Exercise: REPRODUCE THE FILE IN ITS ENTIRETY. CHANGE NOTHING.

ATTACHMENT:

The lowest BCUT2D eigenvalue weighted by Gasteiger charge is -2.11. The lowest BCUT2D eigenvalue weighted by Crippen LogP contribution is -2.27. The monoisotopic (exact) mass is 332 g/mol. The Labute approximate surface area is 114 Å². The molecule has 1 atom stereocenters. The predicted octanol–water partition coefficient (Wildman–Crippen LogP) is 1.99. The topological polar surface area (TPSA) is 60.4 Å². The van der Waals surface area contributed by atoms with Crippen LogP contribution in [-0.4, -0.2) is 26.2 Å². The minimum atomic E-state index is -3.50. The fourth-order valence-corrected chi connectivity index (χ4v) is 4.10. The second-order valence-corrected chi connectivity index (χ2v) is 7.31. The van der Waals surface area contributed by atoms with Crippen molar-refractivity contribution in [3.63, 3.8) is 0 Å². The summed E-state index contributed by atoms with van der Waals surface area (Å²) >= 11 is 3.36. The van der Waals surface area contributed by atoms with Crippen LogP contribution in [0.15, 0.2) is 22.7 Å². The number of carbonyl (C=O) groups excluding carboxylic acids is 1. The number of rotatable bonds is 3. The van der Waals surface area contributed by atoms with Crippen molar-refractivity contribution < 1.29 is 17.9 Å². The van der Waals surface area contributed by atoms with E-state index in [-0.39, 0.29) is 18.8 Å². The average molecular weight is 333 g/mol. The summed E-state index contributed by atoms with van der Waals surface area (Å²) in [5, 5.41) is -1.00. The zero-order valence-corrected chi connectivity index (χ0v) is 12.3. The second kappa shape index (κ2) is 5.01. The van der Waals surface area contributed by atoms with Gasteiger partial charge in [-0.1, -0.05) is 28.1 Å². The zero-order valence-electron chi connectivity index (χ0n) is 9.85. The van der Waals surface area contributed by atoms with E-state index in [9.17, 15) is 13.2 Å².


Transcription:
The lowest BCUT2D eigenvalue weighted by Gasteiger charge is -2.11. The lowest BCUT2D eigenvalue weighted by Crippen LogP contribution is -2.27. The monoisotopic (exact) mass is 332 g/mol. The Labute approximate surface area is 114 Å². The molecule has 1 atom stereocenters. The predicted octanol–water partition coefficient (Wildman–Crippen LogP) is 1.99. The topological polar surface area (TPSA) is 60.4 Å². The van der Waals surface area contributed by atoms with Crippen LogP contribution in [-0.4, -0.2) is 26.2 Å². The minimum atomic E-state index is -3.50. The fourth-order valence-corrected chi connectivity index (χ4v) is 4.10. The second-order valence-corrected chi connectivity index (χ2v) is 7.31. The van der Waals surface area contributed by atoms with Crippen molar-refractivity contribution in [3.63, 3.8) is 0 Å². The summed E-state index contributed by atoms with van der Waals surface area (Å²) >= 11 is 3.36. The van der Waals surface area contributed by atoms with Crippen LogP contribution in [0.15, 0.2) is 22.7 Å². The number of carbonyl (C=O) groups excluding carboxylic acids is 1. The number of rotatable bonds is 3. The van der Waals surface area contributed by atoms with Crippen molar-refractivity contribution < 1.29 is 17.9 Å². The van der Waals surface area contributed by atoms with E-state index in [-0.39, 0.29) is 18.8 Å². The average molecular weight is 333 g/mol. The summed E-state index contributed by atoms with van der Waals surface area (Å²) in [5, 5.41) is -1.00. The zero-order valence-corrected chi connectivity index (χ0v) is 12.3. The second kappa shape index (κ2) is 5.01. The van der Waals surface area contributed by atoms with Gasteiger partial charge in [-0.1, -0.05) is 28.1 Å². The zero-order valence-electron chi connectivity index (χ0n) is 9.85. The van der Waals surface area contributed by atoms with E-state index in [9.17, 15) is 13.2 Å².